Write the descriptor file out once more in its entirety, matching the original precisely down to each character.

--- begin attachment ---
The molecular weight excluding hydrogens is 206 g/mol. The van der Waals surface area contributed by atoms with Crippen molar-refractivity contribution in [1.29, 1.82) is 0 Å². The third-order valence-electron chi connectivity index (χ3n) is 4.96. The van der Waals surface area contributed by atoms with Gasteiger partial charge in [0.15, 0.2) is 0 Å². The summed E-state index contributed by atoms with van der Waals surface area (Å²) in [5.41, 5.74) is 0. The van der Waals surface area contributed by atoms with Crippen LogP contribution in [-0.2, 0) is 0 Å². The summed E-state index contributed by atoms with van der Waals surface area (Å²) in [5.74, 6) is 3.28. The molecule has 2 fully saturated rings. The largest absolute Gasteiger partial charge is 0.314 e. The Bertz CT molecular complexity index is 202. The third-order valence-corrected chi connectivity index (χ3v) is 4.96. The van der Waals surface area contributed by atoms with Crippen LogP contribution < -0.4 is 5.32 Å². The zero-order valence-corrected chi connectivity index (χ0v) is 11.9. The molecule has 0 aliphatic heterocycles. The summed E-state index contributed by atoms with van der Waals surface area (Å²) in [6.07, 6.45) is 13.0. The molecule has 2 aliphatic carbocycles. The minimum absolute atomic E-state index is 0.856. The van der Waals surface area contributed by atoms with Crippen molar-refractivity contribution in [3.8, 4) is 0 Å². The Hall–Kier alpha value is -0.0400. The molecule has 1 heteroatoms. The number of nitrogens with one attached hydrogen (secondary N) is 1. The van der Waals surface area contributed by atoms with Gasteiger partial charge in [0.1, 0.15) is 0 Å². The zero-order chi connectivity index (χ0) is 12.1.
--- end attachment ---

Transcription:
The molecular weight excluding hydrogens is 206 g/mol. The van der Waals surface area contributed by atoms with Crippen molar-refractivity contribution in [1.29, 1.82) is 0 Å². The third-order valence-electron chi connectivity index (χ3n) is 4.96. The van der Waals surface area contributed by atoms with Gasteiger partial charge in [0.15, 0.2) is 0 Å². The summed E-state index contributed by atoms with van der Waals surface area (Å²) in [5.41, 5.74) is 0. The van der Waals surface area contributed by atoms with Crippen LogP contribution in [-0.2, 0) is 0 Å². The summed E-state index contributed by atoms with van der Waals surface area (Å²) in [5.74, 6) is 3.28. The molecule has 2 fully saturated rings. The largest absolute Gasteiger partial charge is 0.314 e. The Bertz CT molecular complexity index is 202. The third-order valence-corrected chi connectivity index (χ3v) is 4.96. The van der Waals surface area contributed by atoms with Crippen LogP contribution < -0.4 is 5.32 Å². The zero-order valence-corrected chi connectivity index (χ0v) is 11.9. The molecule has 0 aliphatic heterocycles. The summed E-state index contributed by atoms with van der Waals surface area (Å²) in [6.07, 6.45) is 13.0. The molecule has 2 aliphatic carbocycles. The minimum absolute atomic E-state index is 0.856. The van der Waals surface area contributed by atoms with Crippen molar-refractivity contribution in [3.8, 4) is 0 Å². The Hall–Kier alpha value is -0.0400. The molecule has 1 heteroatoms. The number of nitrogens with one attached hydrogen (secondary N) is 1. The van der Waals surface area contributed by atoms with Gasteiger partial charge in [0.1, 0.15) is 0 Å². The zero-order chi connectivity index (χ0) is 12.1.